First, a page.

Debate

Reduced health assistance - not a good signal when Agenda 2030 is launched

Sweden has long emerged as a major power in health care. We have also taken on a leadership role in order to achieve the lofty goals in Agenda 2030. At the same time, the government is now reducing its funding for health assistance, write three debaters from the think tank Global Challenge.

As the Minister for Development Aid wrote in an article recently, there is a lot to be accommodated in the development aid budget in a time of concern and great humanitarian needs. Protecting human health is a need - both humanitarian and for long-term development. According to the new development goals in Agenda 2030, equal health for all must have been achieved by 2030.

The cuts to the Global Fund against AIDS, tuberculosis and malaria of 300 million are the downgrades that have received the most attention in health care. But cuts are also being made for, among others, the World Health Organization WHO, the global sexual rights organization IPPF and Sida's global strategy for socially sustainable development. On the other hand, health aid is protected for the UN organizations UNAIDS, UNFPA, UNDP and UNICEF. Achieving the third goal of health in Agenda 2030 requires one increased aid for health, not that it is reduced in several areas. Since the Global Fund against AIDS, Tuberculosis and Malaria started, it has so far saved 17 million lives and Sweden has been one of the largest donors.

Agenda 2030 requires that health work be given priority

There has been a lively debate for many years about how development assistance should be designed to meet the new challenges we face and now it is intended that all Swedish policy will be adapted to Agenda 2030 and the 17 global goals for sustainable development. The third goal of ensuring good health for all can be criticized in many different ways, including the fact that it is too non-specific and unrealistic given the time frame. On the other hand, many of the sub-goals are well-formulated and specify what the goal is really about.

Sub-goal 3.3 states that we must eradicate the epidemics of AIDS, tuberculosis, malaria and other neglected tropical diseases, fight hepatitis, waterborne diseases and other infectious diseases - precisely those diseases that threaten public health and hinder further development. That goal, like the other sub-goals, is high and requires that health work remains a priority.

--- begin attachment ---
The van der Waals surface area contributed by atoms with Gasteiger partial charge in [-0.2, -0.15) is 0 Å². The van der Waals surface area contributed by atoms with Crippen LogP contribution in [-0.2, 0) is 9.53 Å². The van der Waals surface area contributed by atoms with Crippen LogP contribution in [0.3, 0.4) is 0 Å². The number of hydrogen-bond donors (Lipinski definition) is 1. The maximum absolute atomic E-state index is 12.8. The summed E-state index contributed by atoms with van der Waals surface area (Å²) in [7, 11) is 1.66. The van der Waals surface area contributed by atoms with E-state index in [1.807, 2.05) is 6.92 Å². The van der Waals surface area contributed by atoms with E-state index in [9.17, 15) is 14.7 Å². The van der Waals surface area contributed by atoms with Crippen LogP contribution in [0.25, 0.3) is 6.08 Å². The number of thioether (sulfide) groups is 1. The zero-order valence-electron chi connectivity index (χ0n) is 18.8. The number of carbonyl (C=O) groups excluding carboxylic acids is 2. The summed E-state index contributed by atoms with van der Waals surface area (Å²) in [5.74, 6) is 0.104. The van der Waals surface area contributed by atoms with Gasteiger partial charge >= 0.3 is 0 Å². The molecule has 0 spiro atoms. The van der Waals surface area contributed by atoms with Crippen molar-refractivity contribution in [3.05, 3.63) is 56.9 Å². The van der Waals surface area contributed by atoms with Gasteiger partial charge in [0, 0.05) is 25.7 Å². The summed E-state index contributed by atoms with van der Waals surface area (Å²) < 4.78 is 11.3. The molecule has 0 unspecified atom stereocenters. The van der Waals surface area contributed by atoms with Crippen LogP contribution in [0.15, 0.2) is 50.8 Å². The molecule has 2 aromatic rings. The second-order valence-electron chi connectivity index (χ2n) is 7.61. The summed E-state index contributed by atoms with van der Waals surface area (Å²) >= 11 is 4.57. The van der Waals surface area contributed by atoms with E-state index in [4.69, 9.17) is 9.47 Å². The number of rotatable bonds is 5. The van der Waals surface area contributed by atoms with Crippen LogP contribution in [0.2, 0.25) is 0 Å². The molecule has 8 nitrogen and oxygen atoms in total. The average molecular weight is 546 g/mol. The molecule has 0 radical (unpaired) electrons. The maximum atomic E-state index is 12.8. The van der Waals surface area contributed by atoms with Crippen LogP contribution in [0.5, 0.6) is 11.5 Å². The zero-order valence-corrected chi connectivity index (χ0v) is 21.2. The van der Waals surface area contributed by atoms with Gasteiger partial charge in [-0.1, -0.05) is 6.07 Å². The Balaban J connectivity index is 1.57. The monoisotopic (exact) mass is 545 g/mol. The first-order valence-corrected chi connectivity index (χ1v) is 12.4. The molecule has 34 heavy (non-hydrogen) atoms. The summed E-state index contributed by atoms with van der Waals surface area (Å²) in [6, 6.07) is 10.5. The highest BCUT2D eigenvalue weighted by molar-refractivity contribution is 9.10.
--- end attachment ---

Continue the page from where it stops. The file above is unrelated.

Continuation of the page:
The work to combat poverty-related diseases is above all to work for women's and children's right to basic health and access to education. If the visions in Agenda 2030 of broad societal development and economic growth are realized, more and more countries with their own resources can create capable institutions and health systems and invest in basic health. This is a perspective that was highlighted in the report of the expert group Lancet Commission Global health 2035: A world converging within a generation published in December 2013. Nevertheless, the report says that increased assistance is needed in global health work to overcome old and new infectious diseases, resistance to medicines and for everyone to be able to have basic health, be vaccinated and have access to children and maternity care.

Sweden must stand up for taboo development issues

With the Lancet Commission's methodology, the expert group for development assistance analysis, EBA, has reviewed how Swedish health care needs to be developed in order to best contribute to achieving equal health within a generation. Efforts are needed both on what is cross-border (security, epidemics, environmental and climate issues) and for those who remain in poverty to be included.

The starting point is that health assistance should continue to have a high priority. Sweden has long been considered a major power in development aid, especially in health and issues related to sexual and reproductive health and rights - and also research. Sweden has stood up for many otherwise taboo development issues that concern health in a broad sense - the equal value and inclusion of people, where access to health is a human right. Regardless of gender, age, ethnicity, religion or sexual orientation. The task remains.

Gun-Britt Andersson
Johan Hassel
Rosanna Färnman

On Tuesday, Global Challenge organizes a seminar in Stockholm where they present the new report "Global health in perspective - Agenda 2030 and the Swedish development work".

This is a debate article. The author is responsible for analysis and opinions in the text.

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